The Influence of Posture on Airway Diameter, Resistance and Airflow Distribution in Healthy Subjects
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|ClinicalTrials.gov Identifier: NCT01893697|
Recruitment Status : Completed
First Posted : July 9, 2013
Last Update Posted : May 28, 2015
|Condition or disease||Intervention/treatment|
|Healthy Participants||Other: HRCT scan in a specific postural position|
Many respiratory diseases require a physiotherapeutic treatment that focusses on clearance of excessive mucus from the airways.
The underlying physiological hypothesis why those mucus clearance techniques are effective is based on the development of an optimal expiratory airflow velocity that applies shearing forces on the mucus at the inner surface of the airway. These shearing forces eventually lead to displacement of mucus to the central airways were it could be evacuated.To accomplish optimal velocity with the same expiratory airflow, it is necessary to decrease the airway diameter and hence increase in the airflow velocity. In other words, the airway diameter and resistance are important factors to take into account in mucus clearance techniques.
In many mucus clearance techniques, postural position is used to facilitate this clearance. Clinical trials in patients with chronic obstructive pulmonary disease (COPD) and cystic fibrosis where they combined clearance techniques with different postural positions showed to be effective.
The influence of posture has been evaluated in the lateral decubitus position and resulted in a greater clearance of mucus in the depended lung. The authors suggested that this may be due to a better deflation of the depended lung that is favored by 3 forces: gravity, mediastinum weight and pressure of abdominal viscera on the infra lateral lung. Deflation of this lung leads not only to a decrease in lung volume, but also results in a decrease in airway diameter. Nevertheless, it is not known to what extend this decrease in diameter occurs in a lateral position. Furthermore, an optimal expiratory flow must be retained in the underlying lung at lower lung volumes. These regional changes in the underlying lung cannot be measured by for example classic lung function tests since these test are not sensitive enough. Indeed, Washko et. al. found no significant changes of overall residual volume (RV), total lung capacity (TLC) and vital capacity (VC) between the different positions in healthy subject.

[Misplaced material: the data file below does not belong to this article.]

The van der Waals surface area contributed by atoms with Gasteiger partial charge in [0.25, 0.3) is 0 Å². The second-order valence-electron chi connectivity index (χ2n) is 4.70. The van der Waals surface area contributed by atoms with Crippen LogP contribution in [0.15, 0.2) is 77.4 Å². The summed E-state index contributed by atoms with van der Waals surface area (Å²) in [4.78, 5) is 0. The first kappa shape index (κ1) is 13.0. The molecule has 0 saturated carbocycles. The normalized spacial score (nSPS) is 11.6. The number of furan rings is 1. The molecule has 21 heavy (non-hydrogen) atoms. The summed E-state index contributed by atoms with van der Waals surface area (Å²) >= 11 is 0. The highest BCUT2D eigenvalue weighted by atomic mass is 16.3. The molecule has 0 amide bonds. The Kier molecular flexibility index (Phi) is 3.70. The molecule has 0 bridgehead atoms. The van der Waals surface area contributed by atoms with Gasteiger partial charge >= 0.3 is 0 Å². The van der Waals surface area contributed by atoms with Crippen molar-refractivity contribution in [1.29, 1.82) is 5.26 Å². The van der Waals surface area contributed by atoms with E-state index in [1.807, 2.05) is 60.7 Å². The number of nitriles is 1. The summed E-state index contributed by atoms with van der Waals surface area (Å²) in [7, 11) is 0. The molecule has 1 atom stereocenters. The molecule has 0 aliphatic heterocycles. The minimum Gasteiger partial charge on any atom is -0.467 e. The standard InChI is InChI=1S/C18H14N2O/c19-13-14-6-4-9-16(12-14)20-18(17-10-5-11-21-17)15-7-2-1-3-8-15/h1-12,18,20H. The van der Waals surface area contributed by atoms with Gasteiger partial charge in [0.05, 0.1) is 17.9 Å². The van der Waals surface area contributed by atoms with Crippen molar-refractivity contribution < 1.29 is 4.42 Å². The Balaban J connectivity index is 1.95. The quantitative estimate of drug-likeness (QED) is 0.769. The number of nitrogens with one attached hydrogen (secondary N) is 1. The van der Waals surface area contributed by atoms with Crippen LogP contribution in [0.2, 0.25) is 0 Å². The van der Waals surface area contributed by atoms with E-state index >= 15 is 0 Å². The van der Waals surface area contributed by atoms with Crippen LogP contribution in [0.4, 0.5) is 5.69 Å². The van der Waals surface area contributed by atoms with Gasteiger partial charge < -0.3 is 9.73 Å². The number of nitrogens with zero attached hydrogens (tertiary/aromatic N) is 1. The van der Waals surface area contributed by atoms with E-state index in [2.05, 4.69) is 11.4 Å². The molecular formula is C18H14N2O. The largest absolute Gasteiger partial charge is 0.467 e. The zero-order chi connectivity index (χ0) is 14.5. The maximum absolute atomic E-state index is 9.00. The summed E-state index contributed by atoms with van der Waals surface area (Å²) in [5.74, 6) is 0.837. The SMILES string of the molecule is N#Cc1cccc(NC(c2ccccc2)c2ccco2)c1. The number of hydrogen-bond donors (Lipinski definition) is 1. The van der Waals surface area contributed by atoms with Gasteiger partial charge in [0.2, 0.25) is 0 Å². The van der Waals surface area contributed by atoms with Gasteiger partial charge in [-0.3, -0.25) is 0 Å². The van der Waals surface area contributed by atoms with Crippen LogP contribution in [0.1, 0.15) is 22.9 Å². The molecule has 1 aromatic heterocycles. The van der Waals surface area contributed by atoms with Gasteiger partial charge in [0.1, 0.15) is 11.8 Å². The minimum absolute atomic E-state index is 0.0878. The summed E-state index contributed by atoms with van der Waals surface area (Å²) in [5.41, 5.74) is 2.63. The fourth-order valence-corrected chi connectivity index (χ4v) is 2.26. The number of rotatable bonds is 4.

However, Functional respiratory imaging (FRI) is able to assess the regional changes in healthy subjects. This 3D imaging technique in combination with computational fluid dynamics (CFD) is accurate in calculating regional changes such as airway diameter, volume and resistance. In addition, repetitive FRI measures are able to assess lobar expansion, which is an indirect measure of airflow distribution in a specific part of the lung.
|Study Type :||Observational|
|Actual Enrollment :||5 participants|
|Official Title:||The Influence of Posture on Airway Diameter, Resistance and Airflow Distribution in Healthy Subjects|
|Study Start Date :||April 2013|
|Actual Primary Completion Date :||September 2014|
|Actual Study Completion Date :||September 2014|
HRCT scan in a specific postural position
Other: HRCT scan in a specific postural position
HRCT Scan taken in supine and lateral position
- Functional Respiratory Imaging [ Time Frame: 1 study visit (1 day) ]A low dose 3D spiral high resolution computed tomography (HRCT) scan will be taken on 2 volumes TLC and functional residual capacity (FRC) in both supine and lateral decubitus position. Image post processing is performed to look at local changes in airway or lobar volume [liter] and airway resistance [kiloPascal.seconds/liter] distribution in the lung
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Please refer to this study by its ClinicalTrials.gov identifier (NCT number): NCT01893697
|Antwerp, Edegem, Belgium, 2650|
|Principal Investigator:||Wilfried De Backer, MD PhD||University Hospital, Antwerp|